Adult tickets for Altria Masterworks performances start at $10, College student single tickets are $10, and Child tickets are free for ages 18 and under. Active military receive two free tickets with their Military ID. For this concert, Veterans will receive a 40% discount off of orchestra level seats with their Military ID. Purchase tickets online at richmondsymphony.com or by calling 1.800.514.ETIX.

The Masterworks series is sponsored by Altria and this concert is in partnership with the Virginia WW1 and WWII Commemoration Commission. The media sponsor for this series is Richmond Times-Dispatch.

Saturday, November 10, 2018 at 8:00 PM
Sunday, November 11, 2018 at 3:00 PM

Richmond Symphony
Masterworks 3
Steven Smith, conductor



Adagio for Strings




The Banks of Green Willow






Ein deutsches Requiem, Opus 45 [A German Requiem]

I. Selig sind, die da Leid tragen (Chorus)

II. Denn alles Fleisch es ist wie Gras  (Chorus)

III. Herr, lehre doch mich (Baritone and Chorus)

IV. Wie lieblich sind deine Wohnungen (Chorus)

V. Ihr habt nun Traurigkeit (Soprano and Chorus)

VI. Denn wir haben hie keine bleibende Statt (Baritone and Chorus)

VII.  Selig sind die Toten (Chorus)


Richmond Symphony Chorus


#          #          #

About the Richmond Symphony (www.richmondsymphony.com):

Celebrating its 61st Season in 2018, the Richmond Symphony is the largest performing arts organization in Central Virginia. The organization includes an orchestra of more than 70 professional musicians, the 150-voice Richmond Symphony Chorus and more than 300 students in the Richmond Symphony Youth Orchestra programs. Each season, more than 200,000 members of the community enjoy live concerts and radio broadcasts. The Symphony also provides educational outreach programs to over 55,000 students and teachers each year. The Symphony was recently named one of 21 American orchestras selected as a leader in orchestra innovation by the League of American Orchestras through its Futures Fund Initiative. The Richmond Symphony is partially funded by the Virginia Commission for the Arts and the National Endowment for the Arts. Visit www.richmondsymphony.com for more information.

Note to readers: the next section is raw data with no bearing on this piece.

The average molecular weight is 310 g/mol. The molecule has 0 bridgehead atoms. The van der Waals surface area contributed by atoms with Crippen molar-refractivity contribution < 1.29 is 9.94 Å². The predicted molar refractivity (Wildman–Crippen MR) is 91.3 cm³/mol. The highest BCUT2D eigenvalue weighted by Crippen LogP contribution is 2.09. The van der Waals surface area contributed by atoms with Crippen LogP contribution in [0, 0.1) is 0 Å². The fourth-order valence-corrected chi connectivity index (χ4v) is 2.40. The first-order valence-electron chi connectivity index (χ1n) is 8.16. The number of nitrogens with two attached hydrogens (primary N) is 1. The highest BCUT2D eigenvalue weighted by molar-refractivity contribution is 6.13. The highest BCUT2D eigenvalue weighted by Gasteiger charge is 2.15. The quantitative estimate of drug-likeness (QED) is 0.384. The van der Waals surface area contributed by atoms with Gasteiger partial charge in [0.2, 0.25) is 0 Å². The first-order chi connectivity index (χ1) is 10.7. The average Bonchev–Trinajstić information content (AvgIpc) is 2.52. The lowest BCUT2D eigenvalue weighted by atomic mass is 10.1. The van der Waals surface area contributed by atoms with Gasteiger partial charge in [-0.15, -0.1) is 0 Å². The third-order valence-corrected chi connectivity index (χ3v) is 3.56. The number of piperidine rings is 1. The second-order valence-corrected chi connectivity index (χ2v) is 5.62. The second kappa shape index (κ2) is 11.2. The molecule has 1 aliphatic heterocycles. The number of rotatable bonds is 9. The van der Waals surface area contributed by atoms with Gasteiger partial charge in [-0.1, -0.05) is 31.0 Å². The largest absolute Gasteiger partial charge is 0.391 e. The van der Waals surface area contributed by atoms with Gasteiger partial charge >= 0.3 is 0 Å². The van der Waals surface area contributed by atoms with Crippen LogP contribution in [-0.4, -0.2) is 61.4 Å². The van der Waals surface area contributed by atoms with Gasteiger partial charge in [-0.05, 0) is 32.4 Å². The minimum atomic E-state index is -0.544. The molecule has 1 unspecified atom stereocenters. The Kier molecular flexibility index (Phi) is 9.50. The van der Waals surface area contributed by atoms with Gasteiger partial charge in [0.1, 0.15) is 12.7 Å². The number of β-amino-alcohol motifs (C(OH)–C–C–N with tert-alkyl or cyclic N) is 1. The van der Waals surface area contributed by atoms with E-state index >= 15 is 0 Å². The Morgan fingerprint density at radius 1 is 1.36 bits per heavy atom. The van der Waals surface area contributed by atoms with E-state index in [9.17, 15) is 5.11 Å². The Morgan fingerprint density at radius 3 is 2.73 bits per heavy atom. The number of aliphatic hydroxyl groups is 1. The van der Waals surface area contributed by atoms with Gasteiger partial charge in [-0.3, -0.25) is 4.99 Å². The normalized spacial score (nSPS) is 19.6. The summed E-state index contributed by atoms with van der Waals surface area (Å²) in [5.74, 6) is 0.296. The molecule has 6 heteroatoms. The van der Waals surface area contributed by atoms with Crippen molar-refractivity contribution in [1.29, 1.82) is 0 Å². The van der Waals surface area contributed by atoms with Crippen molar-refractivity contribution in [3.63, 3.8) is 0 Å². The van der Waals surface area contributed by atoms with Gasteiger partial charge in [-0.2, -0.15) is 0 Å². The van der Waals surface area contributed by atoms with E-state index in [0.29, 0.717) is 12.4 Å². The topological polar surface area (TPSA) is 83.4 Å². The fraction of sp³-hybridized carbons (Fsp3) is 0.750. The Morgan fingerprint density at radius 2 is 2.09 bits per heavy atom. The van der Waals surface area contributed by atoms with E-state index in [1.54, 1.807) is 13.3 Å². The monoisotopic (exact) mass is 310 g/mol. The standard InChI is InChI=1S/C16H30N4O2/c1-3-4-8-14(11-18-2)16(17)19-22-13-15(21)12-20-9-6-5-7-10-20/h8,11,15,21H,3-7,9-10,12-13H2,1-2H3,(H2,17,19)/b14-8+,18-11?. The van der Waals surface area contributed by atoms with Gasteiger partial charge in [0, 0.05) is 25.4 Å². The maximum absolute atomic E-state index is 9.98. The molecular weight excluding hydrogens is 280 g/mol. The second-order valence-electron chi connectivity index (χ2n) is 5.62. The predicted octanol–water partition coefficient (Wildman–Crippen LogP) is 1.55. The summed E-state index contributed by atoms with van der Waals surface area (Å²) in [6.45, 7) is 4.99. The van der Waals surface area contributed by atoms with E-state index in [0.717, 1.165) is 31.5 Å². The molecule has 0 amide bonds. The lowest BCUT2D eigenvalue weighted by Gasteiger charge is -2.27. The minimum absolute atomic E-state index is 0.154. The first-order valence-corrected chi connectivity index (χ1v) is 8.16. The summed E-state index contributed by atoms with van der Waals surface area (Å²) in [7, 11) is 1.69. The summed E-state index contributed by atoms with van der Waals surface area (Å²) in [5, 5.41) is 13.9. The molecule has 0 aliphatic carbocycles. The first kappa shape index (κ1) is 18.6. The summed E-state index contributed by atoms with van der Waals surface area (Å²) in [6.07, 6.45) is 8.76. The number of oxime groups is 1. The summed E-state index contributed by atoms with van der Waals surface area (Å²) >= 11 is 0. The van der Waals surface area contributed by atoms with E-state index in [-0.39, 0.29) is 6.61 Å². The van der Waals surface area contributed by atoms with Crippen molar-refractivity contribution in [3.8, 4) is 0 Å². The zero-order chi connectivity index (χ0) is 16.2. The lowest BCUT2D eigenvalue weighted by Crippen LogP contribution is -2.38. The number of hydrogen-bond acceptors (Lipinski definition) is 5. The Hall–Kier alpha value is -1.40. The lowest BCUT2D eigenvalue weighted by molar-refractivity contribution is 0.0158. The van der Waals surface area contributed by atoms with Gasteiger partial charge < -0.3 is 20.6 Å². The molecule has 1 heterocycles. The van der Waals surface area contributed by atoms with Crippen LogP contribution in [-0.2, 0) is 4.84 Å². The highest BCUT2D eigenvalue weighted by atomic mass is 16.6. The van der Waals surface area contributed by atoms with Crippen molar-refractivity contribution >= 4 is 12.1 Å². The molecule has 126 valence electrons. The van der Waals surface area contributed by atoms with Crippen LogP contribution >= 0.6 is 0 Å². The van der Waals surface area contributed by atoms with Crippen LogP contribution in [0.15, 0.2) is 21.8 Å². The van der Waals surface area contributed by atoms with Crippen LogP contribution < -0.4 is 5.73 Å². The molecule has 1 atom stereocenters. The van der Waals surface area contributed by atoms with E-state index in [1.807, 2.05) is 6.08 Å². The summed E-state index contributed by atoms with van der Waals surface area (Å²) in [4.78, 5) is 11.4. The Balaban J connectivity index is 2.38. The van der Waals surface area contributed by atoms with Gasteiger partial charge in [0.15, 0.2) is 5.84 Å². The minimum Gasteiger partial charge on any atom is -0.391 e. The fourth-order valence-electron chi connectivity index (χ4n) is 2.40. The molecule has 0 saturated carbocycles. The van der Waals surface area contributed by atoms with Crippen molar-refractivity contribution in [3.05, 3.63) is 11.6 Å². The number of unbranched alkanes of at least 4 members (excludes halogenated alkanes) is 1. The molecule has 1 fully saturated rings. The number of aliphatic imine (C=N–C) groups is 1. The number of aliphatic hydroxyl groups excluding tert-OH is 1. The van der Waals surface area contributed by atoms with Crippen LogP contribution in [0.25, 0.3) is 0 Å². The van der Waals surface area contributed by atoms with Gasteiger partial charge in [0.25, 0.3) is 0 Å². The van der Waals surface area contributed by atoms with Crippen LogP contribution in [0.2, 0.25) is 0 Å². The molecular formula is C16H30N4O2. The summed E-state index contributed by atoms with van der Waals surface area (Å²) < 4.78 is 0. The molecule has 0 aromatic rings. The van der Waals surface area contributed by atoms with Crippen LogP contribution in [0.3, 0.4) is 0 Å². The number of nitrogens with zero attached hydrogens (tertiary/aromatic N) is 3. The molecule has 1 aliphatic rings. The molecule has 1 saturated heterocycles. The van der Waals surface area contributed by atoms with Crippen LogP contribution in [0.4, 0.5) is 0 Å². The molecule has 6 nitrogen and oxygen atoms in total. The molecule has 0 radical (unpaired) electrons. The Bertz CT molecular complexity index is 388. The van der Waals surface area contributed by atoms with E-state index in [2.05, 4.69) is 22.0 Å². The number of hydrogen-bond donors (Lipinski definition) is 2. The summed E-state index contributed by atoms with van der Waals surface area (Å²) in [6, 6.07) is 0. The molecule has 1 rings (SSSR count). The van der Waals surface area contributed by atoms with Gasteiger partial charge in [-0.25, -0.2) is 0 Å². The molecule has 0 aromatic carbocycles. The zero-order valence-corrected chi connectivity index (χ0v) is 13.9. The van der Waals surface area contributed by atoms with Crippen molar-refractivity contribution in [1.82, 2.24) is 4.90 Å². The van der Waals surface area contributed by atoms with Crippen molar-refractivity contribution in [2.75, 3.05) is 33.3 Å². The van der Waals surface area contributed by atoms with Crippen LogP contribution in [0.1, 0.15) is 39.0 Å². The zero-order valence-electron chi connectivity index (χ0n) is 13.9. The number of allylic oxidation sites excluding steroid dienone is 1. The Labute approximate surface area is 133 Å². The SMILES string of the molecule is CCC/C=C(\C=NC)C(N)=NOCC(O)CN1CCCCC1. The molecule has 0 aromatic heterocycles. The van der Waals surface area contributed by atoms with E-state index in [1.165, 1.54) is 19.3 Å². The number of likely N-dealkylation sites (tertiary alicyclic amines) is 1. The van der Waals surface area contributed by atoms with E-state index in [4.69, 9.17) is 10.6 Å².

About the Richmond Symphony Chorus

James Erb organized the all-volunteer Richmond Symphony Chorus in 1971 for a December performance of Beethoven’s Missa Solemnis, under guest conductor Robert Shaw. For 36 years, Mr. Erb continued to direct and build the chorus to reflect the Symphony’s high standards. Erin Freeman assumed leadership of the Chorus at the start of its 2007-08 season. The repertoire for its auditioned volunteer membership has included most of the standard repertoire for chorus and orchestra: Bach’s St. Matthew Passion, St. John Passion and Mass in B Minor, Haydn’s Creation, Beethoven’s Symphony No. 9 and Choral Fantasy, Mendelssohn’s Elijah, Requiem settings by Mozart, Brahms, Verdi and Fauré, Mahler’s Symphony No. 2, Vaughan Williams’ Sea Symphony, and all of Ravel’s Daphnis and Chloe. Over the years, the Chorus has also sung shorter choral-orchestral works by Handel, Mozart, Schubert, Brahms, Bruckner, Delius, Debussy, Barber, Britten, Richard Strauss, Vaughn Williams, Stravinsky, Olivier Messiaen, and Dallapiccola. Recent projects have included a performance and recording of Mahler Symphony No. 8 with the Virginia Symphony Orchestra and Chorus under the direction of JoAnn Falletta, a performance with the Richmond Symphony at the Kennedy Center in Washington, D.C., and, in celebration of its 40th anniversary, a recreation of the Chorus’s inaugural performance of Missa Solemnis.


Erin Frye
Marketing and PR Manager
804.788.4717 ext. 121
Scott Dodson
Director of Advancement and Patron Communications
804.788.4717 ext. 120